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Divided Congress grapples with rising gas prices, COVID aid and immigration

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Lisa Desjardins:

So much to say here.

So let me also try to guide that. We are still watching Senator Joe Manchin of West Virginia. And he’s talking to Democratic leader Chuck Schumer. They just talked on Monday. However, what Joe Manchin wants right now is a deficit reduction bill. It would raise corporate taxes, which many Democrats want to do. But he would use half of that money to reduce the deficit.

Kind of what he’s saying, if you want my vote, that’s what I — what I want back. Now the Democrats might try to get some of that original — those original agenda items, maybe child care, maybe some health care provisions. But this is only the beginning. And, really, it’s a bit long at this point to know if there’s a Build Back Better version left.

I think about what I want to do, because it’s so, sometimes it hurts my head to talk about all these things. I want to expose to the viewers the chances of survival of all these different issues that we are talking about.

So we created this chart. This is the way forward for all the different issues that are on the table here. You see, first of all, on the left side, most likely, Ukrainian funds. It’s something that’s more likely to pass through Congress in the weeks and months to come.

Now a bit more in the middle, talking about the findings of COVID. This is a hot political issue right now. Republicans don’t trust Democrats. There is politics involved. I think, however, everyone realizes that this country needs new COVID supplies.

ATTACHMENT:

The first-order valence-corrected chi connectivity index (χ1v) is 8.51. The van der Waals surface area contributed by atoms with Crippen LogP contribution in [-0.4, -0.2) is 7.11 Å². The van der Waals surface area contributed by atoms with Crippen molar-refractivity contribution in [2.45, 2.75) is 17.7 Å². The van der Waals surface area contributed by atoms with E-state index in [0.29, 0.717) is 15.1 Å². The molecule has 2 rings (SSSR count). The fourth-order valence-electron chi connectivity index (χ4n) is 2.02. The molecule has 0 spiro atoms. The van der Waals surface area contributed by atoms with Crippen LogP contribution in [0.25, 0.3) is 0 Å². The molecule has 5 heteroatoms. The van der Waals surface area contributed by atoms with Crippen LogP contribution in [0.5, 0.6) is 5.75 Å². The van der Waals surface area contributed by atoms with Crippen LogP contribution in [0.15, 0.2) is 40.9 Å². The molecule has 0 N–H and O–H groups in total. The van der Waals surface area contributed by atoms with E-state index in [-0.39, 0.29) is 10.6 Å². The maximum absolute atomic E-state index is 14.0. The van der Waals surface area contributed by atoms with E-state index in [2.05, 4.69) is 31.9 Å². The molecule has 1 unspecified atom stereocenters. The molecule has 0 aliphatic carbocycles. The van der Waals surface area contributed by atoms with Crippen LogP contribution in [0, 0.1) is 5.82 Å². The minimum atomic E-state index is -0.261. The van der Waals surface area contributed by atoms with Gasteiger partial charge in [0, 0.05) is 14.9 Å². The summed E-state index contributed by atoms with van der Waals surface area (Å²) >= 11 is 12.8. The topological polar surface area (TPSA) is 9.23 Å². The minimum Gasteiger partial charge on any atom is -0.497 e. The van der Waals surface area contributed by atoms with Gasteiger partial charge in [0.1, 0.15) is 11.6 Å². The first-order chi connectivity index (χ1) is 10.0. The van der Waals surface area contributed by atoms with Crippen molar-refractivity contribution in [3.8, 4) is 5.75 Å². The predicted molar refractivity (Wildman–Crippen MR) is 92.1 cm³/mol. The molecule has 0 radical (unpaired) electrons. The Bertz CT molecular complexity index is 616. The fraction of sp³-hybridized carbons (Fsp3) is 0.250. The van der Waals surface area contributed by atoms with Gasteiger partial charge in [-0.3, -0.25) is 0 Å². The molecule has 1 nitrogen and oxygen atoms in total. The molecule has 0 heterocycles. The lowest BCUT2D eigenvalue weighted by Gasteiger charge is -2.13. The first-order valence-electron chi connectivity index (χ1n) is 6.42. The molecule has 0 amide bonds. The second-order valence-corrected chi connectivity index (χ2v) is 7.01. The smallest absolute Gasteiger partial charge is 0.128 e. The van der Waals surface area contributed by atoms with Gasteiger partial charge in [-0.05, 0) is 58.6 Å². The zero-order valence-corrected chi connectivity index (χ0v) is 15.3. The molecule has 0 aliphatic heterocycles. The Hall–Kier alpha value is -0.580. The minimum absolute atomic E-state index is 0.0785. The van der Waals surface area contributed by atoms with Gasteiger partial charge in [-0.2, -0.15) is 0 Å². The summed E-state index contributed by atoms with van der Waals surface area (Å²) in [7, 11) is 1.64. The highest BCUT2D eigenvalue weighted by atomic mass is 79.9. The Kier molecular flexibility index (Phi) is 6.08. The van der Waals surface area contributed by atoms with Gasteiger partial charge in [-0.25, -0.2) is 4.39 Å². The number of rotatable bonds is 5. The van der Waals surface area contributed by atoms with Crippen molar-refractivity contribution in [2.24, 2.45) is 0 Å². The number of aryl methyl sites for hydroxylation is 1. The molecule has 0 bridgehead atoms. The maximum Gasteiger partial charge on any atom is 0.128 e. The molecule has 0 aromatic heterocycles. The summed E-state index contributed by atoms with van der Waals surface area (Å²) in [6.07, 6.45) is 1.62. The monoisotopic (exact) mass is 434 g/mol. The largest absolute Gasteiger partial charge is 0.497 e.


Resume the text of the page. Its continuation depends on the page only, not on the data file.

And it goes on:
Now, in the middle, trickier, this competitive spill of China and CHIPS. Very hard to see where this leads. On the less likely end, the longshots, these include things we just talked about, the Manchin Deficit Bill, Build Back Better. There is also a potential climate bill that Joe Manchin and Senator Lisa Murkowski of Alaska are working on.

I put them on the longshot kind of part of the spectrum. Another problem with all of this, Judy, of course, as you said, time is of the essence.

So let’s take a look at the schedule for the upcoming Congress. Here we are. Let’s look at May and June. These are the weeks when the House and Senate are in session, five weeks only. Why are these months important? Because it’s a midterm election year. The 4th of July is generally seen as the time when everything turns into an election year.

It’s a huge election year. Could lawmakers do something after September? Yes. But have they done so in recent years? No, they never did. And, also, occupying the calendar in May and June, the January 6 hearings in the House.

So there’s not a lot of oxygen on Capitol Hill. They have a lot to do. There’s not a lot of will — or there’s not a lot of commonalities, and there’s a lot to do.